The first U.S. Secretary of Energy, James R. Schlesinger, once said Americans have only two modes—complacency and panic. At the time, he was talking about the way we conserve when prices soar but consume without a care when prices go down. More than 30 years later, it seems we’ve made little progress.
Imagine the last decade as an EKG, with brief, sharp blips punctuating long waves of calm. The spikes represent intense fear in the business community in response to things like the Y2K bug, terrorism, SARS, bird flu, natural disasters, recession,
and most recently, swine flu (H1N1). Of course, we are rightfully and justifiably alarmed by terrifying situations. And fear has a legitimate purpose. Disasters—natural, man-made or economic—cause the business survival instinct to kick in. Corporate managers start thinking about risk management and develop continuity plans. They willingly add cost by loading up on safety stock or investing in better forecasting and scheduling—just in case.
Sometimes fear turns into panic, though, and that leads to rash decisions that ironically undermine the resiliency the company is trying to preserve. Consider, for example, how some organizations are reacting to the recession—with haphazard cuts and no plan for the future. They operate moment by moment and sit and wait for things to just turn around.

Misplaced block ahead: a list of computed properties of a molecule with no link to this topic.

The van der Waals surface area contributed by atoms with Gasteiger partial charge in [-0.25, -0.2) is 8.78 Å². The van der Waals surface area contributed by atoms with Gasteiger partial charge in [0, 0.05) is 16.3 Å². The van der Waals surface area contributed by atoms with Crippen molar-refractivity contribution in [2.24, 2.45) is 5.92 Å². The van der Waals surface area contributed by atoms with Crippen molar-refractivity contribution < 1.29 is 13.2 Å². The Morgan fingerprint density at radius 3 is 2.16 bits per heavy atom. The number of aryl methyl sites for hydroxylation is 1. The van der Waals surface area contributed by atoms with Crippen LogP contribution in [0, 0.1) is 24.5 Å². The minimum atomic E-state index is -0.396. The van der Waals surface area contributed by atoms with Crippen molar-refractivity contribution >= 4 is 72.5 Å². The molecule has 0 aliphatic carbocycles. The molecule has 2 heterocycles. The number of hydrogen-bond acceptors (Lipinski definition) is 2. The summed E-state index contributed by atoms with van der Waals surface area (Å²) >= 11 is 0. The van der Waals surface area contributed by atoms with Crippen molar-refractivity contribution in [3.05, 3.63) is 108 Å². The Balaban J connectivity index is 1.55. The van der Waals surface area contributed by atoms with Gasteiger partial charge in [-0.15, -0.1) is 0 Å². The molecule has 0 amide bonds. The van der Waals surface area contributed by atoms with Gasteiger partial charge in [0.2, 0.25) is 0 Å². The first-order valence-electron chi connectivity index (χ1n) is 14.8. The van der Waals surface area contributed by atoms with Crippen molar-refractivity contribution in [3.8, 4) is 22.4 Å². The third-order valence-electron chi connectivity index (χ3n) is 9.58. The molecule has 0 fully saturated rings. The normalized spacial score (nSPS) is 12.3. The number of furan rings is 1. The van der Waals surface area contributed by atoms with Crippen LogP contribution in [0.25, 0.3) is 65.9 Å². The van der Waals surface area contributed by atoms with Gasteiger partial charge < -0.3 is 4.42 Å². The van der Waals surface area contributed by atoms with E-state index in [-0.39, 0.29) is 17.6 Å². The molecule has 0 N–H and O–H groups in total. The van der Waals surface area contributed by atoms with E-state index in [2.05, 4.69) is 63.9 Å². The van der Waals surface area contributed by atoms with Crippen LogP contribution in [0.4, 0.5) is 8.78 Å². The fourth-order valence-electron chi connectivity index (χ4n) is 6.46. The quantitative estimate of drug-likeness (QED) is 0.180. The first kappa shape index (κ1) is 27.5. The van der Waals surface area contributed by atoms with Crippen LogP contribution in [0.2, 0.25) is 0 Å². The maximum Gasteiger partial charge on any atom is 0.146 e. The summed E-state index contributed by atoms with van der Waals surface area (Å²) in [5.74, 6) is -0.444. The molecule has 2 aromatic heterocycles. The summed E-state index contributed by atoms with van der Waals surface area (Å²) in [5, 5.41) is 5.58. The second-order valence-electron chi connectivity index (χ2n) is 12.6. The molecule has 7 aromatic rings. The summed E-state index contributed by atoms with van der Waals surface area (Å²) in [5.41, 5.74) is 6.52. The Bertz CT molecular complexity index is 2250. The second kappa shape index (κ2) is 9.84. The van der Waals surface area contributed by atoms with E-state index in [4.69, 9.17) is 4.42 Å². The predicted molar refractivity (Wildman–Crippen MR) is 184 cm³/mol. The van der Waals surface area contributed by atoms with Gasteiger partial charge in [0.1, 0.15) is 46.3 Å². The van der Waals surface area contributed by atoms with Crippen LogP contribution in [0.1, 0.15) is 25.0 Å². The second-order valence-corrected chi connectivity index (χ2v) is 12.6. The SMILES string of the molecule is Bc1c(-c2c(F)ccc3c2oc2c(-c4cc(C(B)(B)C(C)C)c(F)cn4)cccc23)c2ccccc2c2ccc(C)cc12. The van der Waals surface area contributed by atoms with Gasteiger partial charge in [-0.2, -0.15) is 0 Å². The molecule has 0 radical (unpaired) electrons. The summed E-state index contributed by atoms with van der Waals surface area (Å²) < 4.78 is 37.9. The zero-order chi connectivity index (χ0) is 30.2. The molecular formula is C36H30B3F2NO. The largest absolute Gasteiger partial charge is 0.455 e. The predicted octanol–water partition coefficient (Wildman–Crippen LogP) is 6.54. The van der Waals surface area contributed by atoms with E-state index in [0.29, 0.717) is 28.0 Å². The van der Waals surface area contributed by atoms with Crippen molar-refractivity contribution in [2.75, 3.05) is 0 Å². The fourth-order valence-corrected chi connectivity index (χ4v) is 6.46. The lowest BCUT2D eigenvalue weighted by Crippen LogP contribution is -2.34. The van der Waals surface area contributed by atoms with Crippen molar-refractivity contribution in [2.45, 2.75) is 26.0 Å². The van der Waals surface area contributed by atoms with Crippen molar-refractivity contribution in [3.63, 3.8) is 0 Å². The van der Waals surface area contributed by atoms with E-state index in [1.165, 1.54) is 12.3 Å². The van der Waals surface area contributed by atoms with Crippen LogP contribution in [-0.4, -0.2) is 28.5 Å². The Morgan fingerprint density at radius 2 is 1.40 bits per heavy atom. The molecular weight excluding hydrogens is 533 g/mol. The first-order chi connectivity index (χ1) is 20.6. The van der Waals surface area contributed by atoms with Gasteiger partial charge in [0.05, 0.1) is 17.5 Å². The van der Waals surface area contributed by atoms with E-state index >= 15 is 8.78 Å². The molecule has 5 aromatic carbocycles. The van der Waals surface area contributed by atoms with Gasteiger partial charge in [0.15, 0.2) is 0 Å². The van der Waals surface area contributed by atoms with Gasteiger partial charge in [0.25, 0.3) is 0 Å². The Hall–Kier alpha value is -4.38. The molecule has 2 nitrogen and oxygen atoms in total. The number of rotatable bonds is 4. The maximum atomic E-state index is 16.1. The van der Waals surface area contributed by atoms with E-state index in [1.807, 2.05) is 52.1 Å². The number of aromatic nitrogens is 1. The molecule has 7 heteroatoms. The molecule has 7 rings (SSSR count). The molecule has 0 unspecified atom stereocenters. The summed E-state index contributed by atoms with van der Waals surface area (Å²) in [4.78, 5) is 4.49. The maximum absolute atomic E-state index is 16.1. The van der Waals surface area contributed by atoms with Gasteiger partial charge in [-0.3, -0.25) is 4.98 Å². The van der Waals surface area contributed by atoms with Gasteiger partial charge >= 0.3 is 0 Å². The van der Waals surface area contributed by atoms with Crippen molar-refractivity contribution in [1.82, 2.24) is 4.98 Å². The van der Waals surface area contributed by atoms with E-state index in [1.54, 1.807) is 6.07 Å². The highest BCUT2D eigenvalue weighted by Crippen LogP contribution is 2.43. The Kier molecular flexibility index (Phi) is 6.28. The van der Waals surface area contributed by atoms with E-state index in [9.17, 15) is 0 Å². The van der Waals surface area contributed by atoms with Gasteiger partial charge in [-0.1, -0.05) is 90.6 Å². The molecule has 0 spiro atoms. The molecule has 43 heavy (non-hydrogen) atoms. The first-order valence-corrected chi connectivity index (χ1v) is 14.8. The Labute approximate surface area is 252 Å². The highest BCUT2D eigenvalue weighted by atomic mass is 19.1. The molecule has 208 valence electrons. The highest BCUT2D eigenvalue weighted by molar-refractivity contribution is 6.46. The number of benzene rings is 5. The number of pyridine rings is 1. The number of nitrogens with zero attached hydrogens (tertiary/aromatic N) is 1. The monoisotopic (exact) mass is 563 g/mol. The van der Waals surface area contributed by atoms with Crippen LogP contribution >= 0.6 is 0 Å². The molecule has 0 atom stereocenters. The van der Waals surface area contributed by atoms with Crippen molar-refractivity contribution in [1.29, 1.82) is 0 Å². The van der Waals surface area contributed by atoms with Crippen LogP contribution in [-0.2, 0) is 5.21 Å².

When you look at the past decade as a whole, you can see the big picture. Panic is intense but fleeting. As time goes by and headlines fade, so does urgency. Problems still exist, but the desire to address them fades.
That’s when complacency sets in. Corporate managers start saying, “That will never happen here,” so they continue to rely on that one big supplier or customer, never thinking that a key account could collapse someday. Lean processes get leaner and leaner still, leaving no room for error. Employees lack training, incentives and development opportunities from supervisors who are content with the status quo. Businesses don’t have contingency plans to guard against the unpredictable. Complacency continues until the next crisis du jour. And the cycle continues.
An operation repeats the sequence until it finds the middle ground between panic and complacency called paranoia.
A little paranoia is healthy for a business. It means never being satisfied with the way things are. It’s the foundation of continuous improvement, which assumes that the absence of problems is a problem.
In a downturn, slightly paranoid organizations continue to invest, with caution, in new technologies, processes and equipment that will lead to competitive advantage when better times return. They enhance customer service by accurately and completely delivering on promises. When cutting labor costs is unavoidable, they find other ways to motivate their best employees to maintain productivity today and avoid disruptive turnover tomorrow. They devote time and energy to mission-critical resources and get rid of wasteful practices that don’t support overall objectives. Their constructive fear drives them to calculate every decision. And they always have a carefully prepared and tested Plan B—just in case.
This surgical skill, combined with a bit of paranoia, will help any operation overcome the crisis du jour and many more to come.
Mary Aichlmayr, Editor in Chief